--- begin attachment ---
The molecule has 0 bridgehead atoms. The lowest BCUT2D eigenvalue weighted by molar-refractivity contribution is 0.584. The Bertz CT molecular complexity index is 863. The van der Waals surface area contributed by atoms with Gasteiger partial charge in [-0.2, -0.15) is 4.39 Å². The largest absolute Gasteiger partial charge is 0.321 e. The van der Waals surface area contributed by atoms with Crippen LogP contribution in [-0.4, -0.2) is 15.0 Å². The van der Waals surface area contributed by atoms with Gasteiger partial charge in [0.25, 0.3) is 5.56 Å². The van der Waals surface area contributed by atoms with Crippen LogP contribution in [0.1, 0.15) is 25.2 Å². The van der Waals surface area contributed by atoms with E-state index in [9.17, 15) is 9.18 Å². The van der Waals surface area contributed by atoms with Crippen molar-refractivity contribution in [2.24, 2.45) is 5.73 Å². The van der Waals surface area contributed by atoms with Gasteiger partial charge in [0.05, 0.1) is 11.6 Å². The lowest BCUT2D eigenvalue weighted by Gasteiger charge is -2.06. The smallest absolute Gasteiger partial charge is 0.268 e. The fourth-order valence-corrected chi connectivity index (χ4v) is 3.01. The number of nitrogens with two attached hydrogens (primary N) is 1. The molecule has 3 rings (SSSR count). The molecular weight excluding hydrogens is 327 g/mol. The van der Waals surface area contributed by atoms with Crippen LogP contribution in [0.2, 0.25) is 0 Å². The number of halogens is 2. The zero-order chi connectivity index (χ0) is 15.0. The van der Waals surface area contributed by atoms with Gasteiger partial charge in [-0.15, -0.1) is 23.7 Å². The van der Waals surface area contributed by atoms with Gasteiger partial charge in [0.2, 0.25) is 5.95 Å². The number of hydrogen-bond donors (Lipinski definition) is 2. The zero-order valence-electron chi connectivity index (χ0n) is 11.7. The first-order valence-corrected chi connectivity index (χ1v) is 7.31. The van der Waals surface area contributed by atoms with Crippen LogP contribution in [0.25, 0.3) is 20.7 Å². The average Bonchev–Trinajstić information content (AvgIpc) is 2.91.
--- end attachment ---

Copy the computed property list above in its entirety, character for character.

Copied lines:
The molecule has 0 bridgehead atoms. The lowest BCUT2D eigenvalue weighted by molar-refractivity contribution is 0.584. The Bertz CT molecular complexity index is 863. The van der Waals surface area contributed by atoms with Gasteiger partial charge in [-0.2, -0.15) is 4.39 Å². The largest absolute Gasteiger partial charge is 0.321 e. The van der Waals surface area contributed by atoms with Crippen LogP contribution in [-0.4, -0.2) is 15.0 Å². The van der Waals surface area contributed by atoms with Gasteiger partial charge in [0.25, 0.3) is 5.56 Å². The van der Waals surface area contributed by atoms with Crippen LogP contribution in [0.1, 0.15) is 25.2 Å². The van der Waals surface area contributed by atoms with E-state index in [9.17, 15) is 9.18 Å². The van der Waals surface area contributed by atoms with Crippen molar-refractivity contribution in [2.24, 2.45) is 5.73 Å². The van der Waals surface area contributed by atoms with Gasteiger partial charge in [0.05, 0.1) is 11.6 Å². The lowest BCUT2D eigenvalue weighted by Gasteiger charge is -2.06. The smallest absolute Gasteiger partial charge is 0.268 e. The fourth-order valence-corrected chi connectivity index (χ4v) is 3.01. The number of nitrogens with two attached hydrogens (primary N) is 1. The molecule has 3 rings (SSSR count). The molecular weight excluding hydrogens is 327 g/mol. The van der Waals surface area contributed by atoms with Crippen LogP contribution in [0.2, 0.25) is 0 Å². The number of halogens is 2. The zero-order chi connectivity index (χ0) is 15.0. The van der Waals surface area contributed by atoms with Gasteiger partial charge in [-0.15, -0.1) is 23.7 Å². The van der Waals surface area contributed by atoms with Gasteiger partial charge in [0.2, 0.25) is 5.95 Å². The number of hydrogen-bond donors (Lipinski definition) is 2. The zero-order valence-electron chi connectivity index (χ0n) is 11.7. The first-order valence-corrected chi connectivity index (χ1v) is 7.31. The van der Waals surface area contributed by atoms with Crippen LogP contribution in [0.25, 0.3) is 20.7 Å². The average Bonchev–Trinajstić information content (AvgIpc) is 2.91.